The permeation of the sap wood with water may be accomplished in a variety of ways, two of the most practicable being hereinafter described. In one method. the chips are subjected in any suitable manner to a vacuum sufficient to withdraw air from the open passages in the sap wood. After the vacuum treatment, the chips are submerged in water which replaces the air withdrawn from the passages, causing the sap wood to become heavier. The heart wood is not affected appreciably bythis treatment, and the chips which consist principally of heart wood float on the water, whereas the sap woodchips sink. Mechanical means of any suitable type may be employed then to separate the two constituents.

As an alternative procedure, the air in the sap wood chips may be driven off by heating the chips to a suitable temperature, for example about 212 F. Any suitable heating arrangement may be employed, but I prefer to introduce steam in quantity sufiicient to raise the temperature of the chips to approximately the temperature in- In describing the operation in more detail, I

shall refer to typical equipment illustrated in the accompanying drawings. It is to be understood, however, that numerous variations in the details of equipment are possible, and that the invention is not limited to any particular type of equipment or to details of procedure. The essential a suitable vessel, preferably cylindrical and constructed of steel or other suitable material to withstand a vacuum of about 28 inches of mercury. Connected to the bottom of the vessel 5 is a pipe 6 of large diameter and not less than 30 feet in length. The vessel 8 is provided with anopening at its top adapted to be sealed by a vacuum-tight closure I. A valve, for example a perforated plug 8. is provided in the opening at the juncture of the vessel! and the pipe 6, to permit the passage of water, but retaining the chips in the vessel 5, The plug 8 may be connected by a chain 8 to the upper part of the receptacle 5 to facilitate manipulation.

The end of the pipe 6 extends into a tank It and the valve 22, adapted to be swung from'the full line position to that shown in dotted lines by any suitable mechanical means, is provided at the bottom of the pipe 6 to close or open the outlet to the tank It during the operation. A suitable pump ll connected by a pipe I2 to a source of water supply is provided with a discharge outlet l3 having a valve 14, so that water may be delivered as desired into the pipe 8.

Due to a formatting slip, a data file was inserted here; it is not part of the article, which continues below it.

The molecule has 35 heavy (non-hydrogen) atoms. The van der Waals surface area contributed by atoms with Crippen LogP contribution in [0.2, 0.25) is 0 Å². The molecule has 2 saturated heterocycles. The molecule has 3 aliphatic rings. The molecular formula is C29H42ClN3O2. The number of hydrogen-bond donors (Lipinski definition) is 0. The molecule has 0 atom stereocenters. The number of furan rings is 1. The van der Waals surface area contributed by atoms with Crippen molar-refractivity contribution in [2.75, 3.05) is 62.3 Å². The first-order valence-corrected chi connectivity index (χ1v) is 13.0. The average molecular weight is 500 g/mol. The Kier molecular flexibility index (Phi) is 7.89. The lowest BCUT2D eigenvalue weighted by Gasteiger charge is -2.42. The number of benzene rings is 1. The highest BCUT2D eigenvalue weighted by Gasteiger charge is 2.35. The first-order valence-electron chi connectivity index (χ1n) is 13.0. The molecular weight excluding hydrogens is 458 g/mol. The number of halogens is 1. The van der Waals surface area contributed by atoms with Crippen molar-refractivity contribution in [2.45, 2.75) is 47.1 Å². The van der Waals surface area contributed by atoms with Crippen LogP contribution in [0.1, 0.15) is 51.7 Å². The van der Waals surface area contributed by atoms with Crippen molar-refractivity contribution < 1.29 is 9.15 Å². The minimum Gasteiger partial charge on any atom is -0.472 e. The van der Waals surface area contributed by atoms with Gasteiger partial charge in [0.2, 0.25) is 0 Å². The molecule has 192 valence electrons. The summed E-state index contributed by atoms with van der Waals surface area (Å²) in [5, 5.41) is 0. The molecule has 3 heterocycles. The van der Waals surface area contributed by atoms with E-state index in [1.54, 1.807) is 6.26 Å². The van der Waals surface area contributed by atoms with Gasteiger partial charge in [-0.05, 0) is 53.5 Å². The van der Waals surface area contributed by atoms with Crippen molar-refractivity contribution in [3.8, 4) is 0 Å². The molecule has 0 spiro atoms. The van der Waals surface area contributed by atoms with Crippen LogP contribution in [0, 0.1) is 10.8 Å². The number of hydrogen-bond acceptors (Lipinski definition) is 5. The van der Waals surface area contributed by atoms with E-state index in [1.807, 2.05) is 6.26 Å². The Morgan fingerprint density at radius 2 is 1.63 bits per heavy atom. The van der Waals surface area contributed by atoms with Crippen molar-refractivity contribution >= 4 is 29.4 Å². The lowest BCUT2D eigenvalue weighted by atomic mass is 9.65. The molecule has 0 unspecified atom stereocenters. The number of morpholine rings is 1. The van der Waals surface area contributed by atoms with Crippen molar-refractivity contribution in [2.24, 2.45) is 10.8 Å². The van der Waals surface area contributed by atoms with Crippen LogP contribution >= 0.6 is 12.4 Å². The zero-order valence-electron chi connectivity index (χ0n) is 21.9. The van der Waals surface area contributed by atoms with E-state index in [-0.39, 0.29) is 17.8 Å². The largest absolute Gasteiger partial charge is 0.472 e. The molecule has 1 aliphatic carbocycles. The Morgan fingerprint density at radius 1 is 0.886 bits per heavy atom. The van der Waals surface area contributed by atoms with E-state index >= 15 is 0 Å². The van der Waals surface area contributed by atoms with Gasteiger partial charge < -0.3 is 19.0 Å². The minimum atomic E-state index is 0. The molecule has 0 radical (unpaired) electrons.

A suitable conveyor it permits delivery of the chips'to the opening at the top of the vessel 8. In the bottom of the tank III a conveyor I6 is adapted to deliver the chips which sink to the bottom of the tank to a sump ll, from which the chips are removed by a conveyor is. A conveyor l9'is adapted to withdraw chips from the surface of the water in the tank Hi and to deliver them to a trough 20 from which they are withdrawn by a conveyor 2!. It is to be understood that the several conveyors are actuated by suitable mechanical devices, not shown since they are well known in the art.

In the operation of the method, in apparatus such as that described, the vessel 6 is first filled with chips consisting of heart and sap wood. The chips are prevented from falling into the pipe 8 by the plug 8. The valve 22 is closed and the valve is is opened. and the pump II is then actuated to supply water to the pipe 0. The water eventually rises until all of the chips are submerged and the vessel 5 is filled. The closure 1 is then secured, the valve I4 is closed, and the valve 22 is opened. The column of water falls to a point where it is supported by atmospheric pressure and induces a vacuum in the receptacle 5 of from 26 to 28 inches of mercury. The vacuum need be maintained only for a period of approximately 2 to 5 minutes in order to withdraw the air from the chips of sap wood. The valve 22 is. then closed, the valve I4 is opened, and the pump,